I've read 106 books this year and just 16 of them are translated titles.
Last year I read 20, and I'm aiming to exceed that.
How about you? Do you read translated crime fiction or do you avoid it?
What titles can you recommend?
Do consider the last 5 novels you've read and tell us how many of them were translated. Record your results in the poll in the right hand column.
Would you like to read more?
Just in case you do, here are the 16 titles I've read so far in 2011.
- 4.7, UNTIL THY WRATH BE PAST, Asa Larsson (Swedish)
- 4.5, VILLAIN, Shuichi Yoshida (Japanese)
- 4.4, THE KILLER'S ART, Mari Jungstedt (Swedish)
- 4.8, AN UNCERTAIN PLACE, Fred Vargas (French)
- 4.7, TRACKERS, Deon Meyer (Afrikaans- South Africa)
- 4.8, KEEPER OF LOST CAUSES, Jussi Adler-Olsen (Denmark)
- 4.8, THE LEOPARD, Jo Nesbo (Norwegian)
- 4.5, THE DEVOTION OF SUSPECT X, Keigo Higashino (Japanese)
- 4.5, FROZEN MOMENT, Camilla Ceder (Swedish)
- 4.5, OPERATION NAPOLEON, Arnaldur Indridason (icelandic)
- 4,4, FROZEN TRACKS, Ake Edwardson (Swedish)
- 4.6, THREE SECONDS, Roslund & Hellstrom (Swedish)
- 4.4, MAIGRET & the MAN on the BOULEVARD, Georges Simenon (French)
- 4.7, THE MAN WHO WENT UP IN SMOKE, Maj Sjowall & Per Wahloo (Swedish)
- 4.5, MAIGRET & THE HEADLESS CORPSE, Georges Simenon
finished 107 books so far this year, 20 are translated. I'm going to finish the 21st tonight.
Yes. I like to read about different places and ways of thinking. That sometimes involves reading translations. I don't keep track of how many. I just read mystery books that sound interesting to me.
I've read the Larsson trilogy, The Devotion of Suspect X, and the Keeper of Lost Causes aka Mercy. Translations don't bother me at all!
Some people argue against translation because we never "know" exactly what the author did with language. The best description I have ever heard of translation is "doing something similar in another language." I once met the translator of Morrison's "Jazz." She used a southern Russian dialect spoken by people who were looked down upon by most Russians in place of the black English. Interesting choice.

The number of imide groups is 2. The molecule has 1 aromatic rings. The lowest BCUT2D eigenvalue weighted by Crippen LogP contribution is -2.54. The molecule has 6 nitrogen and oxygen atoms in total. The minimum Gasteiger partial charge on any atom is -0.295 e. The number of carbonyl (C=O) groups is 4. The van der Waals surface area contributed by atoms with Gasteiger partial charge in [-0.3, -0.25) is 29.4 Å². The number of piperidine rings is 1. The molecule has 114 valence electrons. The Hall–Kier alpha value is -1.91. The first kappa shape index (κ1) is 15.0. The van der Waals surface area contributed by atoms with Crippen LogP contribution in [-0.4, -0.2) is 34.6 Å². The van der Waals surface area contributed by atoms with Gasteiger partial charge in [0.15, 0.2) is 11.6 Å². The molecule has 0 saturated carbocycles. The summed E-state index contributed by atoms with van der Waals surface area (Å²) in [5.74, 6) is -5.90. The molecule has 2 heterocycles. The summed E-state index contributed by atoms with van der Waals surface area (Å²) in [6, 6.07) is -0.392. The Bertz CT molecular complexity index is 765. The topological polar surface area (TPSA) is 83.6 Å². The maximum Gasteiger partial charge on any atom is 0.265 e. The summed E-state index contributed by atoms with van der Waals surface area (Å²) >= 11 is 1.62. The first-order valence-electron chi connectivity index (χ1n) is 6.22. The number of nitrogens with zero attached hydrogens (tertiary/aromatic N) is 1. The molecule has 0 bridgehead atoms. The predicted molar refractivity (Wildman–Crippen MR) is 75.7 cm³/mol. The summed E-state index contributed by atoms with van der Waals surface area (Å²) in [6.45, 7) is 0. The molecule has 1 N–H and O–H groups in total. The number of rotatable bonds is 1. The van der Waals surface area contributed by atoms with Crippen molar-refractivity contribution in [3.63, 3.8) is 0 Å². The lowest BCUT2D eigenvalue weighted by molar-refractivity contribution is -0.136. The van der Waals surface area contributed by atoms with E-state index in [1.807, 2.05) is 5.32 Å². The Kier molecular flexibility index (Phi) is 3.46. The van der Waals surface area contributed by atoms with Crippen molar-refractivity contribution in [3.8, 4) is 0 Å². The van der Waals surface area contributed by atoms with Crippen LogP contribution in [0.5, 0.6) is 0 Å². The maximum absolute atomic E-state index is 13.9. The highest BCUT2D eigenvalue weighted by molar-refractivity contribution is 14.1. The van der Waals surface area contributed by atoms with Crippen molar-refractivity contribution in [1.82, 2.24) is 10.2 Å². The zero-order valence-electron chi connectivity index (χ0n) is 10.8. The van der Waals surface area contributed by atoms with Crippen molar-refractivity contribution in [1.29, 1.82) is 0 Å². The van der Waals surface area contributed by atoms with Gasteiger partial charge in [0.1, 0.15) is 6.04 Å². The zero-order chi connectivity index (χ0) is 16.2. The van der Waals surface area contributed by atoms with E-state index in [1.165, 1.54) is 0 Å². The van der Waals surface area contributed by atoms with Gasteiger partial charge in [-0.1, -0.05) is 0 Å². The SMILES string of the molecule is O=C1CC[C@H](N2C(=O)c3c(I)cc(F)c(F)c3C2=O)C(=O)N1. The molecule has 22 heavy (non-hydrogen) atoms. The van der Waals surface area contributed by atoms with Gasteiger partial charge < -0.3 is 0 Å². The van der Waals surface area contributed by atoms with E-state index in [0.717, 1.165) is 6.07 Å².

I love translations!!! I look for them....though that being said, there were none in the last five books I read. This year I've read 8 so far. Hmm, not as many as I thought. I have The Snow Leopard, Blackwater (Kertin Ekman), Rosanna (first Martin Beck mystery), and two Deon Meyers right beside me waiting to be read, plus am looking for the Vargas mystery you read, and the Yrsa Sigurdarsdottir #3. I really enjoy translated mysteries. I read 8 in 2010, and 6 in 2009, so I think I'm improving here too.
Haha. No, I don´t read many translated books, but that is because I buy nearly all my English crime fiction in the original language these days. And last week I read Åsa Larson´s novel - in Swedish.
I did read a translated novel this week, though. A French one.
Yes - you are an interesting case Dorte. I'm not sure how you should reply in this poll.
Bernadette - you and Kerrie are machines. I've read 66 books this year, and everyone I know thinks I'm nuts (in terms of how much I read).
I like reading translated crime fiction - in terms of opening myself up to crime fiction from other countries. I haven't read as much of it this year as last (when I read translations from German, Swedish, Spanish, Portugese, Afrikaans, and other languages).
This year just some Swedish (Liza Marklund, Henning Mankell) and Afrikaans and Spanish thus far.
I think about 4 out of 66 for me, as opposed to a good dozen last year, at least.
Kerrie: I never pay attention to whether or not a book is translated. If it looks interesting I read it.
I've read 65 books so far this year and only 2 are translations. Like Bill I don't take into account whether or not a book has been translated, so I neither avoid them nor seek them out.
Gosh, I feel like the kid walking behind the speed skaters, but I have read 49 books so far this year.
I do like translated mysteries; 15 of the books I read this year are translated works, mostly from Italian, as I've had a yen for Montalbano's exploits and Carofiglio's attorney; Swedish; Norwegian, Finnish, French and Spanish.
The last five were originally published in English as I'm reading Australian crime fiction and on a tear with Rex Stout's Nero Wolfe series.
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